Austin State-Supported Living Center.
Austin State-Supported Living Center.

Texas Wants to Boost Payments to State Centers

In the wake of high-profile incidents of abuse, state health officials want to boost payments to Texas' institutions for the disabled by $25,000 per patient per year. But the proposed Medicaid rate change has drawn the ire of Texas’ disability community, which wants to see the facilities shuttered rather than propped up.

Deuell Asks AG: Can State Ban Abortion Affiliates?

State Sen. Bob Deuell, R-Greenville, wants Planned Parenthood's clinics out of the state’s Women’s Health Program, which provides family planning services — but not abortions — to impoverished Medicaid patients. He says a 2005 law should exclude them already. But for years, the state’s Health and Human Services Commission has allowed those clinics to participate, for fear that barring them might be unconstitutional. Deuell has asked Texas Attorney General Greg Abbott to clear up the matter, hoping it will free up the agency to push Planned Parenthood out.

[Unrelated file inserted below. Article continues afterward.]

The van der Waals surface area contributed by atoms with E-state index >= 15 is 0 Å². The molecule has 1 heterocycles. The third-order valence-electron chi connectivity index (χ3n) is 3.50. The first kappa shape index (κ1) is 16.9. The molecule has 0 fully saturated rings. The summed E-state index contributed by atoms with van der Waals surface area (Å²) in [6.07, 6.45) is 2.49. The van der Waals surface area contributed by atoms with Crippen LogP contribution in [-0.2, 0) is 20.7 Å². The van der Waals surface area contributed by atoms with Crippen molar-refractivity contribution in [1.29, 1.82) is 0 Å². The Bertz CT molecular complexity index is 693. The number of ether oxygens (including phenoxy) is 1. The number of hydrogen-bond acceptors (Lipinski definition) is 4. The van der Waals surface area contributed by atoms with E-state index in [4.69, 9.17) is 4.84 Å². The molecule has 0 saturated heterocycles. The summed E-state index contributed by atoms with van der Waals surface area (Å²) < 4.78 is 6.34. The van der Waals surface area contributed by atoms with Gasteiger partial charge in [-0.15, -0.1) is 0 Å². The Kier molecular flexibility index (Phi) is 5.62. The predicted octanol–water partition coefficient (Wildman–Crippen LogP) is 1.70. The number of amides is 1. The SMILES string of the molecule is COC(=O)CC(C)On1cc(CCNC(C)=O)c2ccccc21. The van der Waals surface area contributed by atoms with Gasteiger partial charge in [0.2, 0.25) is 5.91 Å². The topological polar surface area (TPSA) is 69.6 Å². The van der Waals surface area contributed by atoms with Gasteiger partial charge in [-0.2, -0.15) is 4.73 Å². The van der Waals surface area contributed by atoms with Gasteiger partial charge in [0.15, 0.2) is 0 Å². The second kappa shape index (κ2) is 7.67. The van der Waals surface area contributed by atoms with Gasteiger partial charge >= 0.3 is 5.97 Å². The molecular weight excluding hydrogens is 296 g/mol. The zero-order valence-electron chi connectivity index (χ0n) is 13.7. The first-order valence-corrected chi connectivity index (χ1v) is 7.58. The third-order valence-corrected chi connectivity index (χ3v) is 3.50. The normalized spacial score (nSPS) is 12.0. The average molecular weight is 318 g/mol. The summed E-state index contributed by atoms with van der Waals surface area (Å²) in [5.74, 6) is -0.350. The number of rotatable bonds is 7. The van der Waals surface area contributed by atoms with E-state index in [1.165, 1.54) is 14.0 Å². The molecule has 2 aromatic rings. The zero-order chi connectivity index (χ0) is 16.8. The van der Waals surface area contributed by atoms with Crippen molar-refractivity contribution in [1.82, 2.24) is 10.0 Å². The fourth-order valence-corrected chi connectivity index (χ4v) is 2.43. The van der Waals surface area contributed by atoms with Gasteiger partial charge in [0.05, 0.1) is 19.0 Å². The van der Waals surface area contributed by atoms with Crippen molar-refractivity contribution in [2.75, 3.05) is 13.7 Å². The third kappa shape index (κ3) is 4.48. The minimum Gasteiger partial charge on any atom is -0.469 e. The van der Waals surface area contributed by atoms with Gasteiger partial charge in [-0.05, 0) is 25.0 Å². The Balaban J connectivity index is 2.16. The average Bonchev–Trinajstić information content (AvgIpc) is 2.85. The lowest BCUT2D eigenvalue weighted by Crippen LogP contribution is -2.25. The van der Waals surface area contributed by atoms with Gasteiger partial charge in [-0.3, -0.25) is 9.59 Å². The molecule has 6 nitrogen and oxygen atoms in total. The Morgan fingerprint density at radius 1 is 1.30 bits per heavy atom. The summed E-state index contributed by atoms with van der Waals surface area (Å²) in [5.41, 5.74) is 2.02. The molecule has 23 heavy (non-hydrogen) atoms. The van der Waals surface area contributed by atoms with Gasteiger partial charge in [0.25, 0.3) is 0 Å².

The best of our best from the week of July 12th.
The best of our best from the week of July 12th.

TribWeek: Top Texas News for the Week of July 12, 2010

Grissom's three-part series (here, here and here) on prosperity and peril along the U.S.-Mexico border, Hu on the Division of Workers' Compensation audit report, Stiles puts more than 3,000 personal disclosure forms filed by politicians, candidates and state officials online, M. Smith on attempts to curb the practice of barratry (better known as ambulance chasing), Ramsey interviews the chair of the Texas Libertarian Party, Hamilton on attempts to improve the success rates of community colleges, Galbraith on whether electric deregulation has helped or hurt Texans, Aguilar talks to a chronicler of the bloody narco-wars and Ramshaw on doctors who most often prescribe antipsychotic drugs to the state's neediest patients: The best of our best from July 12 to 16, 2010.